Budget 2017: Main points of Chancellor Philip Hammond’s Budget

PUBLISHED: 20:48 08 March 2017 | UPDATED: 20:48 08 March 2017

Chancellor of the Exchequer Philip Hammond making his Budget statement to MPs in the House of Commons. Picture PA Wire.

Chancellor of the Exchequer Philip Hammond making his Budget statement to MPs in the House of Commons. Picture PA Wire.

Here is Chancellor Philip Hammond’s Budget at a glance:


Higher paid self-employed workers are to pay an average of 60p a week more in National Insurance contributions as part of changes to raise an extra £145 million by 2021-22.

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Social care

The crisis-hit social care system will have another £2 billion pumped into it over the next three years, with £1 billion of this available in 2017/18. Mr Hammond ruled out a new “death tax” to fund social care.


Hospitals will get £325 million to implement their sustainability and transformation plans and another £100 million will be put into a new triaging projects in England to help free up hospital beds.

MORE: ‘It sounds like a lot of money but doesn’t go far enough - experts give their view on £2bn cash boost for social care in government’s Budget

Business rates

A package of relief totalling £435 million was announced for small businesses. Firms losing small business rate relief will have their monthly increase capped at £50 for a year, some 90% of pubs will be given a £1,000 discount on business rates in 2017, and councils will be given a £300 million fund to deliver relief to small businesses.

MORE: Budget 2017: Business leaders sceptical about effects of £435m business rate relief package


The Office for Budget Responsibility has upgraded its growth forecasts for the UK economy this year from 1.4% to 2%, while public sector borrowing estimates have been slashed by billions of pounds and real wages will rise through to 2020. But Mr Hammond signalled there will be no end to austerity.

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Transport spending of £90 million for the North and £23 million for the Midlands was announced to address pinch points on roads, and a new £690 million competition for English councils to tackle urban congestion.

MORE: Budget 2017: Key points from Philip Hammond’s speech


Another 110 new free schools will be opened, including a new generation of grammars. Free school transport will be given to children on free school meals who attend a grammar, and £216 million will go into repairing existing schools. New T-levels will be created to improve vocational education, the hours for technical training will be increased and new university-style maintenance loans will be available.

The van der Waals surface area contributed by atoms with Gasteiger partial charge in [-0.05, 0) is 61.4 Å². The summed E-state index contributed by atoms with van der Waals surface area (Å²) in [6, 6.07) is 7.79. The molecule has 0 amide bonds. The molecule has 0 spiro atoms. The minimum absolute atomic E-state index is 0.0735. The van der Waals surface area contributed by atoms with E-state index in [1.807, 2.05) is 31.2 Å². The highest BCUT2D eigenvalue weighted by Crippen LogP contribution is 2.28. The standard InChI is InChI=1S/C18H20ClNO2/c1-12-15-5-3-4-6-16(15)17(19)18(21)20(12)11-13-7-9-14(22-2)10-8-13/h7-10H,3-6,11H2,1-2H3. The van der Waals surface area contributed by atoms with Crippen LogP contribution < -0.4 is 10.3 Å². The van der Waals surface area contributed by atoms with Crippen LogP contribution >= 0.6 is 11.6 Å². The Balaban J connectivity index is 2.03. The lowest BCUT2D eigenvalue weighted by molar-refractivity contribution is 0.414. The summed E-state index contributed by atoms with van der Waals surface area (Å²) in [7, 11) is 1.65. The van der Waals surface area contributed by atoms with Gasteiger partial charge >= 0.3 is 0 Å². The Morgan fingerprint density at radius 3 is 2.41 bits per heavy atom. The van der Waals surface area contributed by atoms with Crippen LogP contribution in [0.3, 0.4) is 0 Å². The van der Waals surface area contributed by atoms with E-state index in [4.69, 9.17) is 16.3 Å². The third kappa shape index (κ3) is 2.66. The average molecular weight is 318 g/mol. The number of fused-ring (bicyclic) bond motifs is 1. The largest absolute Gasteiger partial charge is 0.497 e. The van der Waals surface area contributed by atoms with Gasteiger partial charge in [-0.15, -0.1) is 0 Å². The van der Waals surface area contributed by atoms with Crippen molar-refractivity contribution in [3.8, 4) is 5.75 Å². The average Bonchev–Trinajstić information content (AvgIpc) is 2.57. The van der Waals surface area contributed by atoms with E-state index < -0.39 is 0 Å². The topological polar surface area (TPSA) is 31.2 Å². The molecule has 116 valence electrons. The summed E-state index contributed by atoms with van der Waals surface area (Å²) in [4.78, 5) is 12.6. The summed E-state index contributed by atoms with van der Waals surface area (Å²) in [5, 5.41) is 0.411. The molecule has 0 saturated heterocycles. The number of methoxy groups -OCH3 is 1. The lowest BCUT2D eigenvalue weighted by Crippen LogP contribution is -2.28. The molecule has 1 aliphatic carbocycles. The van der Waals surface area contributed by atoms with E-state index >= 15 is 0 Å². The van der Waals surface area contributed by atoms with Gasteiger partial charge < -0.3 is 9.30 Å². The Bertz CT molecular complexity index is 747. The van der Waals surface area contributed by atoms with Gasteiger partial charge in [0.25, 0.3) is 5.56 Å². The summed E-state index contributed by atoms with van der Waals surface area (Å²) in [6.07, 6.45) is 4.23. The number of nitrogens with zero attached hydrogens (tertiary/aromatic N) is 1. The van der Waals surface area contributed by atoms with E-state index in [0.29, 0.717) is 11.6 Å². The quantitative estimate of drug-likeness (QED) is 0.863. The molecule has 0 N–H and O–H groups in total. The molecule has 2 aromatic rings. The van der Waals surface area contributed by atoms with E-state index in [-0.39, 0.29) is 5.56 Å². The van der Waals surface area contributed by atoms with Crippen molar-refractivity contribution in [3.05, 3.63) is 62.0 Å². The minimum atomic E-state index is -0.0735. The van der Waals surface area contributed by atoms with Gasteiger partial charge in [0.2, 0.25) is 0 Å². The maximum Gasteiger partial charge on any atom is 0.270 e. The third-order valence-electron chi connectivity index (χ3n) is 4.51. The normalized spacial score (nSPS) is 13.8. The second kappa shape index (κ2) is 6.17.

MORE: Reaction - What today’s Budget means for the region’s NHS

Cigarettes and alcohol

There was no change to previously planned upratings of duties on alcohol and tobacco, but a new minimum excise duty will be introduced on cigarettes based on a packet price of £7.35.

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  • Together with a short term fix for the immediate issues in the NHS should have been an announcement of a root and branch reorganisation of the NHS moving it away from a free for all at the point of use to a mixed funded model such as is the case in Switzerland. Various "benefits" need to be reviewed and all universal benefits moved to be means tested. In addition there is a very great deal of Socialist legislation that should be removed as an angling programming and some form of ' Workfare' really is needed to get the can work but won't work shower off their backsides and doing any work they are capable of doing instead of living free from the money being taken from hard working tax payers. There's a lot of things that need to be done to roll back the pollution of Socialism from UK society and restore discipline into the lower strata of the population.

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    Thursday, March 9, 2017

  • Holiday pay is not paid by the government. It is an arrangement between employer and employees. The self employed should have a business model that takes account of taking time off for a holiday, paying insurance for absence caused by sickness, injury etc. It is rather a pity though Hammond did not tackle the loss of taxation from the self employed who pay less tax than they should do by not putting everything through the books or by way of creative accountancy. These changes will only affect 40% of all self employed people and the average increase is 60p a week. Many self employed will find themselves paying less after these changes come in. But with many in the media being self employed they will ensure the matter is given as much publicity as possible.

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    Thursday, March 9, 2017

  • DB101- the manifesto pledge was not to raise NICS for employed not self employed.

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    Nakita Ponnly

    Wednesday, March 8, 2017

  • The higher paid self employed? So when does higher pay mean just over £16,000? The self employed are already precarious, no holiday pay, no sick pay, no maternity rights. I suppose the manifesto pledge, and the promises of Cameron and others, that the national insurance conributions will not rise will be explained away in the usual manner.

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    Wednesday, March 8, 2017

The views expressed in the above comments do not necessarily reflect the views of this site


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